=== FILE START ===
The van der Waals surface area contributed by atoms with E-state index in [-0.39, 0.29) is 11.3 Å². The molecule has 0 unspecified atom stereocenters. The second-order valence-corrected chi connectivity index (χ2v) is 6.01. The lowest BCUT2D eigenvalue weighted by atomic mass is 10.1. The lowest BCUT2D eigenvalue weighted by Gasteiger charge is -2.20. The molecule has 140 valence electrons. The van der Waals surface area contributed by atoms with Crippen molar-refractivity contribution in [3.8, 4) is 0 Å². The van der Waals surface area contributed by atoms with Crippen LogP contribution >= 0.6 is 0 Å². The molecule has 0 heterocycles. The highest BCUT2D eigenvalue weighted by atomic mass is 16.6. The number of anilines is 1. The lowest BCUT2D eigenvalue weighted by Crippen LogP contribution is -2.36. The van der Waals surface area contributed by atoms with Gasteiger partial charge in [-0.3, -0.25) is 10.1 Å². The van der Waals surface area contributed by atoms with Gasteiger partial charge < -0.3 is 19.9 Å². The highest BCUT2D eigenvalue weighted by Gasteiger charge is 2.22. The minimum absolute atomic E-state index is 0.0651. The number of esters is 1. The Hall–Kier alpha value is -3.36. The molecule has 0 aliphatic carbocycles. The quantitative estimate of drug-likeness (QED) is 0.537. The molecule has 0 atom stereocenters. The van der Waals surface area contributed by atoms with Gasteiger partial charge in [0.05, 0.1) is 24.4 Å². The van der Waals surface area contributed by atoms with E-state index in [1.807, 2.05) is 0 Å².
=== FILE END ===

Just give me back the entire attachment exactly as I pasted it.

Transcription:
The van der Waals surface area contributed by atoms with E-state index in [-0.39, 0.29) is 11.3 Å². The molecule has 0 unspecified atom stereocenters. The second-order valence-corrected chi connectivity index (χ2v) is 6.01. The lowest BCUT2D eigenvalue weighted by atomic mass is 10.1. The lowest BCUT2D eigenvalue weighted by Gasteiger charge is -2.20. The molecule has 140 valence electrons. The van der Waals surface area contributed by atoms with Crippen molar-refractivity contribution in [3.8, 4) is 0 Å². The van der Waals surface area contributed by atoms with Crippen LogP contribution >= 0.6 is 0 Å². The molecule has 0 heterocycles. The highest BCUT2D eigenvalue weighted by atomic mass is 16.6. The number of anilines is 1. The lowest BCUT2D eigenvalue weighted by Crippen LogP contribution is -2.36. The van der Waals surface area contributed by atoms with Gasteiger partial charge in [-0.3, -0.25) is 10.1 Å². The van der Waals surface area contributed by atoms with Gasteiger partial charge < -0.3 is 19.9 Å². The highest BCUT2D eigenvalue weighted by Gasteiger charge is 2.22. The minimum absolute atomic E-state index is 0.0651. The number of esters is 1. The Hall–Kier alpha value is -3.36. The molecule has 0 aliphatic carbocycles. The quantitative estimate of drug-likeness (QED) is 0.537. The molecule has 0 atom stereocenters. The van der Waals surface area contributed by atoms with Gasteiger partial charge in [0.05, 0.1) is 24.4 Å². The van der Waals surface area contributed by atoms with E-state index in [1.807, 2.05) is 0 Å².